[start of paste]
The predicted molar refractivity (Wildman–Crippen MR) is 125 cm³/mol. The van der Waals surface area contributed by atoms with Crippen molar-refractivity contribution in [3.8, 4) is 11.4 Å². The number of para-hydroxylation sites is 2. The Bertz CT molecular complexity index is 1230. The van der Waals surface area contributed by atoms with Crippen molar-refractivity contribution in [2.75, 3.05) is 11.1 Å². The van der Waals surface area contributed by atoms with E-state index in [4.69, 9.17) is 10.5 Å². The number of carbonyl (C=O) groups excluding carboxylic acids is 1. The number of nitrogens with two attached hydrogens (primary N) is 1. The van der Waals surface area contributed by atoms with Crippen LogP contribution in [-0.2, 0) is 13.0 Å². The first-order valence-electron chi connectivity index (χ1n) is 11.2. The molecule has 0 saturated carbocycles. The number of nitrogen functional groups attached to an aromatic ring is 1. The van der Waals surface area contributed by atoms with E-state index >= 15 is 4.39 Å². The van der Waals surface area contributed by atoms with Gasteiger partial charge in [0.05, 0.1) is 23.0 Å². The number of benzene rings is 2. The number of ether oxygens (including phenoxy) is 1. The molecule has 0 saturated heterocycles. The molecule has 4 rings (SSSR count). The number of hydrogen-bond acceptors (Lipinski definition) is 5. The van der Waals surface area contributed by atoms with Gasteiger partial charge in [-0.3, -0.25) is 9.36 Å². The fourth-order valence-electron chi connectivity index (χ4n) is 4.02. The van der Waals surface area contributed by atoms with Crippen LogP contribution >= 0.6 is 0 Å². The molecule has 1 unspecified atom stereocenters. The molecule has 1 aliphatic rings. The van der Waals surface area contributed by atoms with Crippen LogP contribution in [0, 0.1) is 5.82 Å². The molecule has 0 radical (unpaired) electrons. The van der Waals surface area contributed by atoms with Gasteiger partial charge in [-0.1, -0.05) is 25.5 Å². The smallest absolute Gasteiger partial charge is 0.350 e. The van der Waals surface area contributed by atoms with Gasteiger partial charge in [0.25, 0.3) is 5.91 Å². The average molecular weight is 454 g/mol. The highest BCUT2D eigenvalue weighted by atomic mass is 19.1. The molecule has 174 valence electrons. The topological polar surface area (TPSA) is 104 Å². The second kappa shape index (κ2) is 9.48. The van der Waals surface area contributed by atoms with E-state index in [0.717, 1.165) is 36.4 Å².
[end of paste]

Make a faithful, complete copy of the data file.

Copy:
The predicted molar refractivity (Wildman–Crippen MR) is 125 cm³/mol. The van der Waals surface area contributed by atoms with Crippen molar-refractivity contribution in [3.8, 4) is 11.4 Å². The number of para-hydroxylation sites is 2. The Bertz CT molecular complexity index is 1230. The van der Waals surface area contributed by atoms with Crippen molar-refractivity contribution in [2.75, 3.05) is 11.1 Å². The van der Waals surface area contributed by atoms with E-state index in [4.69, 9.17) is 10.5 Å². The number of carbonyl (C=O) groups excluding carboxylic acids is 1. The number of nitrogens with two attached hydrogens (primary N) is 1. The van der Waals surface area contributed by atoms with Crippen LogP contribution in [-0.2, 0) is 13.0 Å². The first-order valence-electron chi connectivity index (χ1n) is 11.2. The molecule has 0 saturated carbocycles. The number of nitrogen functional groups attached to an aromatic ring is 1. The van der Waals surface area contributed by atoms with E-state index >= 15 is 4.39 Å². The van der Waals surface area contributed by atoms with Gasteiger partial charge in [0.05, 0.1) is 23.0 Å². The number of benzene rings is 2. The number of ether oxygens (including phenoxy) is 1. The molecule has 0 saturated heterocycles. The molecule has 4 rings (SSSR count). The number of hydrogen-bond acceptors (Lipinski definition) is 5. The van der Waals surface area contributed by atoms with Gasteiger partial charge in [-0.3, -0.25) is 9.36 Å². The fourth-order valence-electron chi connectivity index (χ4n) is 4.02. The van der Waals surface area contributed by atoms with Crippen LogP contribution >= 0.6 is 0 Å². The molecule has 1 unspecified atom stereocenters. The molecule has 1 aliphatic rings. The van der Waals surface area contributed by atoms with Crippen LogP contribution in [0, 0.1) is 5.82 Å². The molecule has 0 radical (unpaired) electrons. The van der Waals surface area contributed by atoms with Gasteiger partial charge in [-0.1, -0.05) is 25.5 Å². The smallest absolute Gasteiger partial charge is 0.350 e. The van der Waals surface area contributed by atoms with Gasteiger partial charge in [0.25, 0.3) is 5.91 Å². The average molecular weight is 454 g/mol. The highest BCUT2D eigenvalue weighted by atomic mass is 19.1. The molecule has 174 valence electrons. The topological polar surface area (TPSA) is 104 Å². The second kappa shape index (κ2) is 9.48. The van der Waals surface area contributed by atoms with E-state index in [0.717, 1.165) is 36.4 Å².